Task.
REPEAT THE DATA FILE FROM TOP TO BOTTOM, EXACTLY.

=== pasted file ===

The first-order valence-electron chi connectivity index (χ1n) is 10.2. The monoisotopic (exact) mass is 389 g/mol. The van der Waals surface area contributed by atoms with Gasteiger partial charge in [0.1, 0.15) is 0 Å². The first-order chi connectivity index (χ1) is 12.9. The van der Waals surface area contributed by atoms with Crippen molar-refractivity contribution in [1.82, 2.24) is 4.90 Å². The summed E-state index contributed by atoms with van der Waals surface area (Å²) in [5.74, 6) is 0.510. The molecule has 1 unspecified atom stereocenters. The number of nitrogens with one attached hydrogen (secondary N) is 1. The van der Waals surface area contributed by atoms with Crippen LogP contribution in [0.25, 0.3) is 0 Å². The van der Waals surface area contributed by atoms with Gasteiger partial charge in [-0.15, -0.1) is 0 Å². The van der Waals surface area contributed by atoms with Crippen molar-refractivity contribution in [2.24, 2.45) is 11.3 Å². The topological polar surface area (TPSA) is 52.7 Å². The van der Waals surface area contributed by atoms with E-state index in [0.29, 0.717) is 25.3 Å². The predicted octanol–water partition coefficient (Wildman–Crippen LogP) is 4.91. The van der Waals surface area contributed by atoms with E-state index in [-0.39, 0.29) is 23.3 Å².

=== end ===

The first-order valence-electron chi connectivity index (χ1n) is 10.2. The monoisotopic (exact) mass is 389 g/mol. The van der Waals surface area contributed by atoms with Gasteiger partial charge in [0.1, 0.15) is 0 Å². The first-order chi connectivity index (χ1) is 12.9. The van der Waals surface area contributed by atoms with Crippen molar-refractivity contribution in [1.82, 2.24) is 4.90 Å². The summed E-state index contributed by atoms with van der Waals surface area (Å²) in [5.74, 6) is 0.510. The molecule has 1 unspecified atom stereocenters. The number of nitrogens with one attached hydrogen (secondary N) is 1. The van der Waals surface area contributed by atoms with Crippen LogP contribution in [0.25, 0.3) is 0 Å². The van der Waals surface area contributed by atoms with Gasteiger partial charge in [-0.15, -0.1) is 0 Å². The van der Waals surface area contributed by atoms with Crippen molar-refractivity contribution in [2.24, 2.45) is 11.3 Å². The topological polar surface area (TPSA) is 52.7 Å². The van der Waals surface area contributed by atoms with E-state index in [0.29, 0.717) is 25.3 Å². The predicted octanol–water partition coefficient (Wildman–Crippen LogP) is 4.91. The van der Waals surface area contributed by atoms with E-state index in [-0.39, 0.29) is 23.3 Å².